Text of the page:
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The Windows Scheduler

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An introduction to the Windows Scheduling algorithms with a discussion of its relevance to software developers.

An introduction to the Windows Scheduling algorithms with a discussion of its relevance to software developers.

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  • Transcript

    • 1. The Windows Scheduler Peter Shirley-Quirk
    • 2. The Windows Scheduler
      • In this presentation we will look at:
        • What the scheduler is
        • How it works
        • Tips for developers
    • 3. What is a scheduler?
      • A scheduler shares out the computer system’s processing resource fairly between all the processes it has to run
      • Types of scheduler
        • Long-term decides whether the system can run any additional jobs/processes
        • Mid-term used to swap out a process
        • Short-term decides which thread is to be executed
    • 4. How does Windows Scheduler work?
      • Scheduling algorithm
        • Managing a queue of threads that are ready to execute
        • Performing context switches and allocating time slices to respond to interrupts that affect which threads are able to run
        • Ensuring that threads get a chance to run
    • 5. When is a thread Ready to run? Figure 3-19, Inside Microsoft Windows 2000, Third Edition by David A. Solomon and Mark E. Russinovich
    • 6. Context switching (1)
      • Context switching happens:
        • At the end of a time slice
        • When a higher priority thread becomes ready e.g. garbage collection thread starts
        • When the currently running thread goes into a wait state
      • To run a thread the processor needs the full context
        • registers
        • stack (user and kernel)
        • environment
    • 7. Context switching (2)
      • To switch context the scheduler:
        • Saves the context for the executing thread
        • Places that thread at the end of the queue for its priority
        • Finds the highest priority queue that contains ready threads
        • Removes the thread at the head of the queue, loads its context, and executes it
    • 8. Process Priority Classes The Process Priority Class is under the designer’s control Can be read or set using System.Diagnostics.Process.PriorityClass AboveNormal Time-critical tasks that must be executed immediately e.g. the Task List dialog High BelowNormal E.g. multimedia applications RealTime E.g. screen saver, indexer etc. Idle No special scheduling needs. Normal
    • 9. Where does the priority come from?
      • The thread’s base priority is based on several factors
        • Process Priority Class
        • Thread Priority Level
        • Foreground / background
      • These combine to give the Thread’s Base Priority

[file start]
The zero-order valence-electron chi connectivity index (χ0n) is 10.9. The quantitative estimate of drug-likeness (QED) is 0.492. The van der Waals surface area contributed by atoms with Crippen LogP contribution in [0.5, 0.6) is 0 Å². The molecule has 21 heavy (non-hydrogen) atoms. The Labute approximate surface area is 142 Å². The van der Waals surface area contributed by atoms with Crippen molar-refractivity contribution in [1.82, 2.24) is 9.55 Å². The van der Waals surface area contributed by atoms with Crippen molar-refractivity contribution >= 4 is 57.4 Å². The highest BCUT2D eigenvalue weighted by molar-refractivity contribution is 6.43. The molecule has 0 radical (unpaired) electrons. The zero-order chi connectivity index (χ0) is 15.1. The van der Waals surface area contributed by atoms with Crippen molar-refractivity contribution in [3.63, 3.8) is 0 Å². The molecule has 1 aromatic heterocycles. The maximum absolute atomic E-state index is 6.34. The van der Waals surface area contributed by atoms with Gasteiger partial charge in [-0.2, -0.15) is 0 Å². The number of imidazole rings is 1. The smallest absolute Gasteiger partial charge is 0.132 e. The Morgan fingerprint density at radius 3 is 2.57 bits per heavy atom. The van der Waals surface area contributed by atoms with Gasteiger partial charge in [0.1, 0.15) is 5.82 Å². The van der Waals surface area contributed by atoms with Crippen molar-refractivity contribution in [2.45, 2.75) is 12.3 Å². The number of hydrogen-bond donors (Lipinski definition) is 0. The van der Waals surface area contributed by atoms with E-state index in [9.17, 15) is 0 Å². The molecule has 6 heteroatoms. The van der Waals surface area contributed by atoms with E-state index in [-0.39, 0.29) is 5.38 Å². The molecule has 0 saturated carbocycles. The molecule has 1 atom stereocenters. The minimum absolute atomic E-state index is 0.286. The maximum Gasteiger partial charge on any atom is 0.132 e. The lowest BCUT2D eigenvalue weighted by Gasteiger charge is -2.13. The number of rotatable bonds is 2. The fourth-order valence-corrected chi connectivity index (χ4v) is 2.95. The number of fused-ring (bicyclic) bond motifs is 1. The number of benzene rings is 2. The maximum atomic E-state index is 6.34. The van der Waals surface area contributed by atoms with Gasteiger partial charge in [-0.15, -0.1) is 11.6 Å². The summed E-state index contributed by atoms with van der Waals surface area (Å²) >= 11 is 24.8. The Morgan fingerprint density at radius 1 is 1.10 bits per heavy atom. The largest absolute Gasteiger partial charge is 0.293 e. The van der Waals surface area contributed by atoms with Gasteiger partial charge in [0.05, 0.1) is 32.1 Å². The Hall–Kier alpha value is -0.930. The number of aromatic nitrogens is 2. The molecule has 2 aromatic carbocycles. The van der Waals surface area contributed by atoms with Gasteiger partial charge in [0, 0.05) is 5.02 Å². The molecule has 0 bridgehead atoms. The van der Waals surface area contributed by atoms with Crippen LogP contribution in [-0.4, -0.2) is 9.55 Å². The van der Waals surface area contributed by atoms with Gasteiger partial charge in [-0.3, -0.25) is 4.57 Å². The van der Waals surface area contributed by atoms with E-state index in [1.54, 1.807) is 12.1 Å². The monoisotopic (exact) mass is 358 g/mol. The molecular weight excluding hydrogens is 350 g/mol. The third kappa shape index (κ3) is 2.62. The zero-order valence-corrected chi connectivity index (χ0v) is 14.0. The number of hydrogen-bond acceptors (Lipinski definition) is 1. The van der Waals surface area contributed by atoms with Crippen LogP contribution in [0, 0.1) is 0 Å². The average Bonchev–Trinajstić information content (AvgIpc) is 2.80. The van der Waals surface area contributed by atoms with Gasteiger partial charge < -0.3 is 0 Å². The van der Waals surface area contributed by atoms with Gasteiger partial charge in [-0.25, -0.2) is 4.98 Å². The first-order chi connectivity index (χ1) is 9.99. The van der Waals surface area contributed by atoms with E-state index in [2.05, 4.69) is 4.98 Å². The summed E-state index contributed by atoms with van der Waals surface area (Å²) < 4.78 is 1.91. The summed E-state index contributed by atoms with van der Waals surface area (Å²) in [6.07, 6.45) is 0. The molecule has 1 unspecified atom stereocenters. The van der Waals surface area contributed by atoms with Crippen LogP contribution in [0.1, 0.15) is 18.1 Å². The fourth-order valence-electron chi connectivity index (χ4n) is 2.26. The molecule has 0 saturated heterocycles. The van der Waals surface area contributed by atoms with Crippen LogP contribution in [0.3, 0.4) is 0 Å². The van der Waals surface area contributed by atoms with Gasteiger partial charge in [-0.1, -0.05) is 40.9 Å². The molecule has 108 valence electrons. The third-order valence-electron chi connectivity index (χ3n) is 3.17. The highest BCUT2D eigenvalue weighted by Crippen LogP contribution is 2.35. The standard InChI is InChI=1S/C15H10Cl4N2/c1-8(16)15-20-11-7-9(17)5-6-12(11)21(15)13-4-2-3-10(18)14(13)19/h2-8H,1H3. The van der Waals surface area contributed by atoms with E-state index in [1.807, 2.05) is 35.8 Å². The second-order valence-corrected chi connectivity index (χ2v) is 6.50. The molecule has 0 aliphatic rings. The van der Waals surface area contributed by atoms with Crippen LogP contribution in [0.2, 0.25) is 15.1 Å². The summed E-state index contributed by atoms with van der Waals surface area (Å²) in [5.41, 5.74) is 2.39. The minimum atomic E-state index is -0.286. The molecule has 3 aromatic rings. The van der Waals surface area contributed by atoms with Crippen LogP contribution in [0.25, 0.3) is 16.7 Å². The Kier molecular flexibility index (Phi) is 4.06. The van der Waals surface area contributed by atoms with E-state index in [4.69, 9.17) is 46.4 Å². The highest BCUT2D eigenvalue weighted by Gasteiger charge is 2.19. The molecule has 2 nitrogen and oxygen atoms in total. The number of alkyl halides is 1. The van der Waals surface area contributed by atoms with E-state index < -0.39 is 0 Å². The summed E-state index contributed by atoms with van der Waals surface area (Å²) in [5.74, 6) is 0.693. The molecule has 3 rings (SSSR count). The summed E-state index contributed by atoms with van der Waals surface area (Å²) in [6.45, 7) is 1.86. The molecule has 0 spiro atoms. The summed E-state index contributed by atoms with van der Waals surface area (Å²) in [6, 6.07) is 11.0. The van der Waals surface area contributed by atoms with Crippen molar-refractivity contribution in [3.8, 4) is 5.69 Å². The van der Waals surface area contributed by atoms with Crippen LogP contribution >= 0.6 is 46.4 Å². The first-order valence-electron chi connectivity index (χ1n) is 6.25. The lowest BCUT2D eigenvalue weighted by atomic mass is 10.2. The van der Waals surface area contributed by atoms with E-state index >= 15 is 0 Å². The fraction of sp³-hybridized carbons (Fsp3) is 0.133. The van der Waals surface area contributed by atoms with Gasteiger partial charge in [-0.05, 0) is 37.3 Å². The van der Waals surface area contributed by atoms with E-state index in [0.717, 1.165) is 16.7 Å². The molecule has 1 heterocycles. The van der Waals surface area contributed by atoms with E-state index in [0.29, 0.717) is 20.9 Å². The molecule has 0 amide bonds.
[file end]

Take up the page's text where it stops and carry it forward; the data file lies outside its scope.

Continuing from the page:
• The dynamic priority can be boosted by the scheduler
    • 10. When does the scheduler boost the priority?
      • Avoiding starvation
        • To prevent a high priority task from completely blocking a lower priority task the latter will be given a priority boost
      • Avoiding choking
        • CPU bound vs. IO bound – burst characteristics
        • A CPU bound thread can choke resources from an IO bound thread – perceived as poor responsiveness from mouse or keyboard
    • 11. Resolving priority inversion
      • Thread A, a low-priority thread, is executing code in a critical section (lock).
      • Thread B, the high-priority thread, begins waiting for a shared resource (e.g. the lock) from thread A.
      • Thread C has medium priority. Thread C receives all the processor time
      • Scheduler boosts priority of A so that it can exit the lock
      A B C Wait Ready Time Priority A
    • 12. What if there’s more than one processor?
      • The system uses a SMP model to schedule threads on multiple processors
        • Any thread can be assigned to any processor
        • The system schedules threads to run concurrently
        • You can influence the scheduler
          • Thread Affinity
          • Thread Ideal Processor
    • 13. Multi-Processor Architecture
      • Hyperthreading
        • 2 virtual processors but sharing some processor resources – consider using thread affinity
      • Intel Dual-core
        • Sharing onboard cache – thread affinity
      • AMD dual core
        • Treat as independent processors
      • The future: 4-way, 8-way
        • Design for parallel processing
    • 14. Some final thoughts
      • Designing for concurrency
        • Take advantage of multiple processors
        • Aim to blend CPU and IO work
      • Know your synchronization mechanisms
        • Design to avoid deadlock
        • Keep locks private and short
      • Be aware of Garbage Collection in .NET
        • Usually quick, occasionally quite slow
    • 15. More information
      • http://msdnwiki.microsoft.com
        • Managing Processes Sample 
        • System.Diagnostics namespace 
          • Process
          • ProcessThread
        • System.Threading namespace 
          • Thread